Lake Margaret

Amazing weekend in the Sierras with Miles and my parents, highlighted by a 5.4 RT hike to Lake Margaret, off Highway 88. Weather report had called for rain, but we lucked out with sunshine that morning. By the time we made it to 7,700 feet elevation, just past Kirkwood Ski Resort, the temp had dropped to 40 deg farenheit (in August!)… and I was in shorts and shirtsleeves (fortunately had a sweatshirt and pants on hand for Miles).

The hike is a non-stop visual barrage of geological awesomeness – trekking across great slabs of granite pushed clean by a passing glacier some tens of thousands of years ago. Ancient cypress and bristlecone pines windswept into impossible shapes, tarns left behind by glaciers melting in place, trees cut short by beavers, just like in cartoons. The round trip was about the same length and technical difficulty as the Kalalau trail we did in Kauai, but the mile-high-plus elevation did a number on us – you get tired a whole lot faster with the reduced oxygen.

For larger versions, see the Flickr set.

Tracked down a couple of geocaches on the trip. As we approached the first, hail started to trickle down on us, and on my bare legs. Had to keep moving to stay warm. The second geocache was hanging in a tree on top of a great granite slap pushed up by forces you shudder to imagine. It was a level 4 terrain cache, and we spent a good bit of time talking about how serious it would be to get injured miles from anywhere, and what it would mean to get helicoptered out. We agreed not to do anything stupid, to move slowly, not make any hasty decisions. Miles got it. Still, halfway up to Dawg Years we decided to back out and not go any further… until we spotted the secret back way up to the lonely windswept pine that we were certain held the cache. From there on it was easy going, and I let Miles do the honors.

It only got colder on the way back, as we listened to thunder rippling across the valleys, signaling the start of rain. Incredibly lucky – we only got sprinkled on, but it started to pour buckets just after we got in the car.

Decided to see what the camera in the iPhone G4 was capable of, and took all of these images with it. Impressed overall, but they’re still not at the quality of images from the PowerShot. From now on, will continue to hike with the PowerShot, but will be stoked to have the iPhone on-hand for spontaneous quickies.

Elevation profile:

Unfortunately, the weekend ended badly, when Mom slipped on gravel heading down to Cat Creek, where we were planning to do some swimming in the melt water. I was 10′ in front of her when I heard the “oomph,” and turned around to see her ankle bent at a very wrong angle. Dad and I hoisted her back to the car, and she ended up in the E.R. She’ll have to have a plate installed, and will be laid up for quite a while. Best luck and love to both of them getting through this – a horrible thing to witness and it won’t be pleasant for the next month. Much love.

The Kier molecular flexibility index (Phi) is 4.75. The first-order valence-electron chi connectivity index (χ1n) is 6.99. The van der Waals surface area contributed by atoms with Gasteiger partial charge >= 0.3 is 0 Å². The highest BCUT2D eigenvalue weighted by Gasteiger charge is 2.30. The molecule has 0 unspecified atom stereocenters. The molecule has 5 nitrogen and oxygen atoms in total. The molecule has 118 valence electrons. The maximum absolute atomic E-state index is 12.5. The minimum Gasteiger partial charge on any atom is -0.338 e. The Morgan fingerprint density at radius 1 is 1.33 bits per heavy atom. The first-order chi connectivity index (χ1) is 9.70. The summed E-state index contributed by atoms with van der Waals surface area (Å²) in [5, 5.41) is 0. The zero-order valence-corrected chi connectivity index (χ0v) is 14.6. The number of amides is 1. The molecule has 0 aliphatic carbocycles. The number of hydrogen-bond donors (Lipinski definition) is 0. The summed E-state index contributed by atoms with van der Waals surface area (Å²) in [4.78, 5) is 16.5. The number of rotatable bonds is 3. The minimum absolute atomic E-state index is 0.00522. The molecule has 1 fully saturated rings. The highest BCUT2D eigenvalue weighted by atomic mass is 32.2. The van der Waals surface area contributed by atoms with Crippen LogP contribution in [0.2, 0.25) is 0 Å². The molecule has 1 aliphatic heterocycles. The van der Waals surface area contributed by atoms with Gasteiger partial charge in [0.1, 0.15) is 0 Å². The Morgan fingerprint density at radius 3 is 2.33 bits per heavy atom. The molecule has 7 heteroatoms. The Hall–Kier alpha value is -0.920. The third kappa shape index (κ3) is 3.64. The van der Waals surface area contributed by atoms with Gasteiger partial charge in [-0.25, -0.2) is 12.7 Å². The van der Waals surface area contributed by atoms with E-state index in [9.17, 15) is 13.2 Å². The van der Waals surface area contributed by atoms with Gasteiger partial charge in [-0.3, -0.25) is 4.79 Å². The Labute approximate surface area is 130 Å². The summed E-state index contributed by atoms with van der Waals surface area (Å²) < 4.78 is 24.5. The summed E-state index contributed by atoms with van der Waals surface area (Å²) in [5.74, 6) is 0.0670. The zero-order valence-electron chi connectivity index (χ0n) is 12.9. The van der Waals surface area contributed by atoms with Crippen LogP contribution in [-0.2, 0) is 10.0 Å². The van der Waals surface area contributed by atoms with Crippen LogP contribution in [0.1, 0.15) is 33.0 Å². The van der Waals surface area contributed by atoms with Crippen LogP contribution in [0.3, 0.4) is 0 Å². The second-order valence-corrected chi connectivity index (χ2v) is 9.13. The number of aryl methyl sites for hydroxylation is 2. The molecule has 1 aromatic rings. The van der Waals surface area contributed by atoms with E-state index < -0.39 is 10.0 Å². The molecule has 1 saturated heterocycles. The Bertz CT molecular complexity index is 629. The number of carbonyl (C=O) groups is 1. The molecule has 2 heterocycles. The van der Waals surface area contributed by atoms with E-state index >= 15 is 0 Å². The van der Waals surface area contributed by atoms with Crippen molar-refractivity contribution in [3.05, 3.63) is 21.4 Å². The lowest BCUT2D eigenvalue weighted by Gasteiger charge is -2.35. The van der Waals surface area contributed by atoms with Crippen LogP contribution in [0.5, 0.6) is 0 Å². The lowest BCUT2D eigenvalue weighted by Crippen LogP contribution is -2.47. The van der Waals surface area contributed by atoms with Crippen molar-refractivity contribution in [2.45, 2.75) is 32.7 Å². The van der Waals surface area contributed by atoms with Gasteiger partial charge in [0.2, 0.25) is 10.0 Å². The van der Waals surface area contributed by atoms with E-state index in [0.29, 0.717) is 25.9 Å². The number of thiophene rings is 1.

Cable Rail System

The rails on our front porch were original from 1942. Wood had rotted out, and they were flimsy and unsafe. Not to mention ugly. A few weekends ago, finally decided to rip them out and rebuild. Miles and I went after them with crowbar and saws and they were gone in 15 minutes flat. Took three weekends to rebuild completely.

Good amount of time wire brushing, sanding, puttying, sanding again, and painting. New 2x4s and vertical 4×4, this time with supporting L-brackets, and the new wood was solid as a rock. More puttying and painting (we were lucky to find paint that matched the old paint exactly).

We had seen porch rails made of stainless steel cable on a house in the neighborhood, and were going to buy their system, when we realized how expensive their connectors were. Would have cost nearly $900 in parts to do the whole project! Recalibrated and decided to DIY it with stainless cable and annules from Ace Hardware, combined with a pile of turnbuckles I had inherited from the J-School years ago – they had been used to hang one of Ken Light‘s photo installations.

Installation went pretty smoothly once I got into the rhythm of it. Install eyehook, attach one end of turnbuckle, create cable loop with annule on other end of turnbuckle, measure cable length by eyeball and attach eyehook to other end with another annule. Three hours later I was done (except for one eyehook, which hit a rotted portion of the vertical we hadn’t replaced (because it’s part of the porch structure).

Not perfect, but close enough for jazz, and spent less than $150 in parts for the whole job.

See slideshow or gallery with captions.

Batman and Robin

Dad used to develop film for the TV industry in Hollywood. Around the age I started watching Batman and Robin on TV, he was telling us he was having lunch with them on set. And… damn him… he told us how they climbed up buildings. Just a matter of turning the camera sideways, he said. Which totally ruined the magic of it for me and my brother. Except that it didn’t.